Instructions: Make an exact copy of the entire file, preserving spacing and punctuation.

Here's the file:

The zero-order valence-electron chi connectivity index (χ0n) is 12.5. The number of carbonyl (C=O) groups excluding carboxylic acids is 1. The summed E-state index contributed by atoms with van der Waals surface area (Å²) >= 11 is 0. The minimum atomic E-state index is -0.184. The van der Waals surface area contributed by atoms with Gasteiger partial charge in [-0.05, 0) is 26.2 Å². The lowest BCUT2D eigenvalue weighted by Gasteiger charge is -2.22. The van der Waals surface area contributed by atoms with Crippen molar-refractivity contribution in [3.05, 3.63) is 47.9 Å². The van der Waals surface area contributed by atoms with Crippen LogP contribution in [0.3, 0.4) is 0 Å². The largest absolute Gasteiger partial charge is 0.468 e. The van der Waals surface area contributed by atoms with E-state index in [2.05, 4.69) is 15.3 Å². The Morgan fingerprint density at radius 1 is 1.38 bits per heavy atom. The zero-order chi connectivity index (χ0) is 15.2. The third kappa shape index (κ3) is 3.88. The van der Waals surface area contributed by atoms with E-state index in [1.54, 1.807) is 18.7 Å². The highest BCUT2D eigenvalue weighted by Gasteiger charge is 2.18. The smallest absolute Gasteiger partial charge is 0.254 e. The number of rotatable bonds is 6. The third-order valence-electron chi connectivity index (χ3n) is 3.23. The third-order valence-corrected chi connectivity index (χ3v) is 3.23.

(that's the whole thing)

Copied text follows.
The zero-order valence-electron chi connectivity index (χ0n) is 12.5. The number of carbonyl (C=O) groups excluding carboxylic acids is 1. The summed E-state index contributed by atoms with van der Waals surface area (Å²) >= 11 is 0. The minimum atomic E-state index is -0.184. The van der Waals surface area contributed by atoms with Gasteiger partial charge in [-0.05, 0) is 26.2 Å². The lowest BCUT2D eigenvalue weighted by Gasteiger charge is -2.22. The van der Waals surface area contributed by atoms with Crippen molar-refractivity contribution in [3.05, 3.63) is 47.9 Å². The van der Waals surface area contributed by atoms with Crippen LogP contribution in [0.3, 0.4) is 0 Å². The largest absolute Gasteiger partial charge is 0.468 e. The van der Waals surface area contributed by atoms with E-state index in [2.05, 4.69) is 15.3 Å². The Morgan fingerprint density at radius 1 is 1.38 bits per heavy atom. The zero-order chi connectivity index (χ0) is 15.2. The third kappa shape index (κ3) is 3.88. The van der Waals surface area contributed by atoms with E-state index in [1.54, 1.807) is 18.7 Å². The highest BCUT2D eigenvalue weighted by Gasteiger charge is 2.18. The smallest absolute Gasteiger partial charge is 0.254 e. The number of rotatable bonds is 6. The third-order valence-electron chi connectivity index (χ3n) is 3.23. The third-order valence-corrected chi connectivity index (χ3v) is 3.23.